There are no truly free games on Steam.
You mention on the page detailing the upcoming sequel that it will be ‘Free Software’ with a link to the Free Software Foundation. You also say you care about ethical computing on aniwey.net, can you elaborate on this a bit? What, to you, is ethical computing?
I don’t want to code just for coding. I want to code in an ethical way. And I think ethical computing needs free software (free as in “freedom”). When a software is free, the user has the right to run the program, to study it, to redistribute it, to modify it, and to redistribute the modified versions. I want people to study my code if they wish, because I find a lot of interest in studying others’ code :)
You can’t get much more free (in the world of Video Games) than a browser based game hosted on a private website with no included ads. Hundreds of thousands of people have played and enjoyed Candy Box despite having zero marketing. In this new age of accessibility and reach, developers are constantly working on new ways of restricting and limiting access to their games.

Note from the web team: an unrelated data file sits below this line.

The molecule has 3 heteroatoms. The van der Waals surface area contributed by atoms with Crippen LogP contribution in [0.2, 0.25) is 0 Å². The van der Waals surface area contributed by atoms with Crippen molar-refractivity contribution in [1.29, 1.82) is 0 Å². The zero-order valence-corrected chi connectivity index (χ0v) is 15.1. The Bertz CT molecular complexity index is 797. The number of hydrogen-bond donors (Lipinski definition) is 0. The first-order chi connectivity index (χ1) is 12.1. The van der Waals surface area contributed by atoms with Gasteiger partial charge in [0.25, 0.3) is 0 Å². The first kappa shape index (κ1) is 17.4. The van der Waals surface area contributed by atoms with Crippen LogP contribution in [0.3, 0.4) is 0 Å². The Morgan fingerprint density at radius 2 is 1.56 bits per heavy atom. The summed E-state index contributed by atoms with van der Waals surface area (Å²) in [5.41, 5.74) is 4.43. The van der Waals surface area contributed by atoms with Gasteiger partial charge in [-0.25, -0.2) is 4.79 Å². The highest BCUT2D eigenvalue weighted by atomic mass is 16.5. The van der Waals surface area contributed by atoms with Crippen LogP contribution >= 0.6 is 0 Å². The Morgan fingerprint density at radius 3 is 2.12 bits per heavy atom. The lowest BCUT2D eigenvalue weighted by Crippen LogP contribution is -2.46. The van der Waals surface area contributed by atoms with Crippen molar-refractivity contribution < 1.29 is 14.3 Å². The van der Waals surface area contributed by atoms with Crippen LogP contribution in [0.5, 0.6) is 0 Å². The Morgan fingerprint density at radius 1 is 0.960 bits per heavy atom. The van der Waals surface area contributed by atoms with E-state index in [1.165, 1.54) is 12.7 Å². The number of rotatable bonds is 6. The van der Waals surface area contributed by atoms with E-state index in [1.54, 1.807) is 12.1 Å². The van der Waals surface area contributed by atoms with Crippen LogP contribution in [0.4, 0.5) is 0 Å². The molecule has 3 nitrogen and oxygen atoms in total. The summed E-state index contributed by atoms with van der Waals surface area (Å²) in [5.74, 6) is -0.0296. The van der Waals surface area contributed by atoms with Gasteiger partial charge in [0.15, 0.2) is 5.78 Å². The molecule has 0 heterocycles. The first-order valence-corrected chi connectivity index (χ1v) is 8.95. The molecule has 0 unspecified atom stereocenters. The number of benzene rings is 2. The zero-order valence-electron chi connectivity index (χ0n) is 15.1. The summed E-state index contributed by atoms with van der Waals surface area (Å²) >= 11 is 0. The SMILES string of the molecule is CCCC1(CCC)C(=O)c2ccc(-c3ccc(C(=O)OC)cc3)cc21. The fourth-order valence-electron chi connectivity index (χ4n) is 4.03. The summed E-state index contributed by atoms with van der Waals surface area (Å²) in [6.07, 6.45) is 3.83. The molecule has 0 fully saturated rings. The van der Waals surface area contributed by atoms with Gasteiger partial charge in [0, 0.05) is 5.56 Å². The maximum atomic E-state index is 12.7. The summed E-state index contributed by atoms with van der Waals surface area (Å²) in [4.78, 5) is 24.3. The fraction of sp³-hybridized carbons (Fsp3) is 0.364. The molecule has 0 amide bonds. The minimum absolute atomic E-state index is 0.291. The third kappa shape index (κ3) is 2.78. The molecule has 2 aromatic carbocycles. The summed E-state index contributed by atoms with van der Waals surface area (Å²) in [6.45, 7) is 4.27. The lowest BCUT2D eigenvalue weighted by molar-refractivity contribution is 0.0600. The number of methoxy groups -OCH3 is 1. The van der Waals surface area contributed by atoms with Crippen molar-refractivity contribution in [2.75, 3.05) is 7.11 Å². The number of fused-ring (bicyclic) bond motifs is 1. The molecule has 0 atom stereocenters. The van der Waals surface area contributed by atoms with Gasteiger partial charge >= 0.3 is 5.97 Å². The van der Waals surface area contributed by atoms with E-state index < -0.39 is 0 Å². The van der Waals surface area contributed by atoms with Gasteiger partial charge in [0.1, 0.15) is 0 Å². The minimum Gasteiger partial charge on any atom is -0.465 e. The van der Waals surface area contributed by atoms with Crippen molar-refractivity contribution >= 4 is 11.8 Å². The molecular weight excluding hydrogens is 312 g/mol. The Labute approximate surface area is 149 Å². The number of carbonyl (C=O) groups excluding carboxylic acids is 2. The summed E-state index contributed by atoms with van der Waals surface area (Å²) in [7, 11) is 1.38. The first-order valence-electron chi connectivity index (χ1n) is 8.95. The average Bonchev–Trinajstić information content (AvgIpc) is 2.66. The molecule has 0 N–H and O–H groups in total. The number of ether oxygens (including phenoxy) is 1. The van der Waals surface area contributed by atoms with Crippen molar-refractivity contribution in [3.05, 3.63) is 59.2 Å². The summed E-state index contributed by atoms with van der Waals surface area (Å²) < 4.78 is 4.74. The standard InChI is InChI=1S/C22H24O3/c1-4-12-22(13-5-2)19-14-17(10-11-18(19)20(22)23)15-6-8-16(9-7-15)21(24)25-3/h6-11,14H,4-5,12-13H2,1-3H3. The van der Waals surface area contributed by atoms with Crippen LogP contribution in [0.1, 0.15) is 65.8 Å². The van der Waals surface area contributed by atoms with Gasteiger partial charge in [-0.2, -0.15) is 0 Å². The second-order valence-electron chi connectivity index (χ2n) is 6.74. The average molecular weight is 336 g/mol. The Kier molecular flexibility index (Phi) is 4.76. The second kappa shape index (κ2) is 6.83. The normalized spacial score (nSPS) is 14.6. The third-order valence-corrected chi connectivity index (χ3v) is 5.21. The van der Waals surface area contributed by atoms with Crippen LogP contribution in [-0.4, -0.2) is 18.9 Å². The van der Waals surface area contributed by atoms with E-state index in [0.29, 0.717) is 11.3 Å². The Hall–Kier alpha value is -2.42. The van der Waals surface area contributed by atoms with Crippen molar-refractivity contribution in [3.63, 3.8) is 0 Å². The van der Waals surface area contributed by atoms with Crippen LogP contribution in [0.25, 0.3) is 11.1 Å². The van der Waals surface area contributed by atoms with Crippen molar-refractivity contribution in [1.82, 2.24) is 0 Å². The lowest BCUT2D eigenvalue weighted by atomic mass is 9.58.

What can we learn from Candy Box? I think we need to take a new approach to both content curves and distribution. Aniwey is not asking anyone to pay money to play Candy Box nor are there ads or scary warnings about piracy. It’s a free game. Do I want Bioware to make Mass Effect 4 a browser game? (Okay yes.) No of course not. What I want is for EA and their like to look at Candy Box and realize that good games can be made available without restriction and be successful not in spite of this laissez faire attitude, but because of it.
Free 2 Play shouldn’t be a curse word.
Do you plan on opening up a way for people to donate to you in any way?
Yes, in the sequel there will be a “Donate” button. But of course the game itself will be totally free and you won’t have to pay anything to play ;)
Sometimes people don’t need Kickstarter or Steam or EA to make a good game. Just a brand new way to look at how to play the game itself.
One more thing:
Is the merchant Tom Baker (4th Doctor Who)?
Yup ! The ascii I found for the merchant is inspired by the 4th Doctor Who (wonderful TV series, by the way)